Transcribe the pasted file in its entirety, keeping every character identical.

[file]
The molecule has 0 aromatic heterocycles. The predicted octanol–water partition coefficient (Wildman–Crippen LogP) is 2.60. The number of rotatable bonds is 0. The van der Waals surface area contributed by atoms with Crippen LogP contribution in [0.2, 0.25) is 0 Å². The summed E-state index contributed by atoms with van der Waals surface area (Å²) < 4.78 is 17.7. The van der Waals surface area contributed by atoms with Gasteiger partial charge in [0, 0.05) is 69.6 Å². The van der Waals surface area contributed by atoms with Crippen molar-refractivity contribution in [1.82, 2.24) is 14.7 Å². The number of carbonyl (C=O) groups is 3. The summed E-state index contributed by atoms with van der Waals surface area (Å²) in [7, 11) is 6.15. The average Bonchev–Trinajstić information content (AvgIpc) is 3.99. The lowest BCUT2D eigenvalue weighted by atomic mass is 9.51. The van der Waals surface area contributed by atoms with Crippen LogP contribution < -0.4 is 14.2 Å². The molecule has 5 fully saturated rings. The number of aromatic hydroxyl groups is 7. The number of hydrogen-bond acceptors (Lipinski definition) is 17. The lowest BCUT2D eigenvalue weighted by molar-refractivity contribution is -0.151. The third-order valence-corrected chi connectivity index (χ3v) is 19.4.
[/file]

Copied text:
The molecule has 0 aromatic heterocycles. The predicted octanol–water partition coefficient (Wildman–Crippen LogP) is 2.60. The number of rotatable bonds is 0. The van der Waals surface area contributed by atoms with Crippen LogP contribution in [0.2, 0.25) is 0 Å². The summed E-state index contributed by atoms with van der Waals surface area (Å²) < 4.78 is 17.7. The van der Waals surface area contributed by atoms with Gasteiger partial charge in [0, 0.05) is 69.6 Å². The van der Waals surface area contributed by atoms with Crippen molar-refractivity contribution in [1.82, 2.24) is 14.7 Å². The number of carbonyl (C=O) groups is 3. The summed E-state index contributed by atoms with van der Waals surface area (Å²) in [7, 11) is 6.15. The average Bonchev–Trinajstić information content (AvgIpc) is 3.99. The lowest BCUT2D eigenvalue weighted by atomic mass is 9.51. The van der Waals surface area contributed by atoms with Crippen LogP contribution < -0.4 is 14.2 Å². The molecule has 5 fully saturated rings. The number of aromatic hydroxyl groups is 7. The number of hydrogen-bond acceptors (Lipinski definition) is 17. The lowest BCUT2D eigenvalue weighted by molar-refractivity contribution is -0.151. The third-order valence-corrected chi connectivity index (χ3v) is 19.4.